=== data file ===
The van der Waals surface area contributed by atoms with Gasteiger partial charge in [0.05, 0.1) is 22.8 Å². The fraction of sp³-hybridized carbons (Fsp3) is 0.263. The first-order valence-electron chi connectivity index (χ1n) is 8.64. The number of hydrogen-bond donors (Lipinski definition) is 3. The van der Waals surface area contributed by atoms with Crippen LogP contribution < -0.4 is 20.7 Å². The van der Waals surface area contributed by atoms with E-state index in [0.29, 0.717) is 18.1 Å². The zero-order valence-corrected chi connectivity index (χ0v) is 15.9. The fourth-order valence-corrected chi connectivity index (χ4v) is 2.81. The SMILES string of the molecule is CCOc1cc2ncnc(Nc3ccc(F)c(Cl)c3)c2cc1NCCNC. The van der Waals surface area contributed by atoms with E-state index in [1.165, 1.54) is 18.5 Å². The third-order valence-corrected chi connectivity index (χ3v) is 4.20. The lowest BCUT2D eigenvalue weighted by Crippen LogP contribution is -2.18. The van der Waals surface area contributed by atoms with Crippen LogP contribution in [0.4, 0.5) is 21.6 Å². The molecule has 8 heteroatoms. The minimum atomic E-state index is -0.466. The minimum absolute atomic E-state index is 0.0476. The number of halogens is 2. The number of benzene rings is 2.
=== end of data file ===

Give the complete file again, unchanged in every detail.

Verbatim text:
The van der Waals surface area contributed by atoms with Gasteiger partial charge in [0.05, 0.1) is 22.8 Å². The fraction of sp³-hybridized carbons (Fsp3) is 0.263. The first-order valence-electron chi connectivity index (χ1n) is 8.64. The number of hydrogen-bond donors (Lipinski definition) is 3. The van der Waals surface area contributed by atoms with Crippen LogP contribution < -0.4 is 20.7 Å². The van der Waals surface area contributed by atoms with E-state index in [0.29, 0.717) is 18.1 Å². The zero-order valence-corrected chi connectivity index (χ0v) is 15.9. The fourth-order valence-corrected chi connectivity index (χ4v) is 2.81. The SMILES string of the molecule is CCOc1cc2ncnc(Nc3ccc(F)c(Cl)c3)c2cc1NCCNC. The van der Waals surface area contributed by atoms with E-state index in [1.165, 1.54) is 18.5 Å². The third-order valence-corrected chi connectivity index (χ3v) is 4.20. The lowest BCUT2D eigenvalue weighted by Crippen LogP contribution is -2.18. The van der Waals surface area contributed by atoms with Crippen LogP contribution in [0.4, 0.5) is 21.6 Å². The molecule has 8 heteroatoms. The minimum atomic E-state index is -0.466. The minimum absolute atomic E-state index is 0.0476. The number of halogens is 2. The number of benzene rings is 2.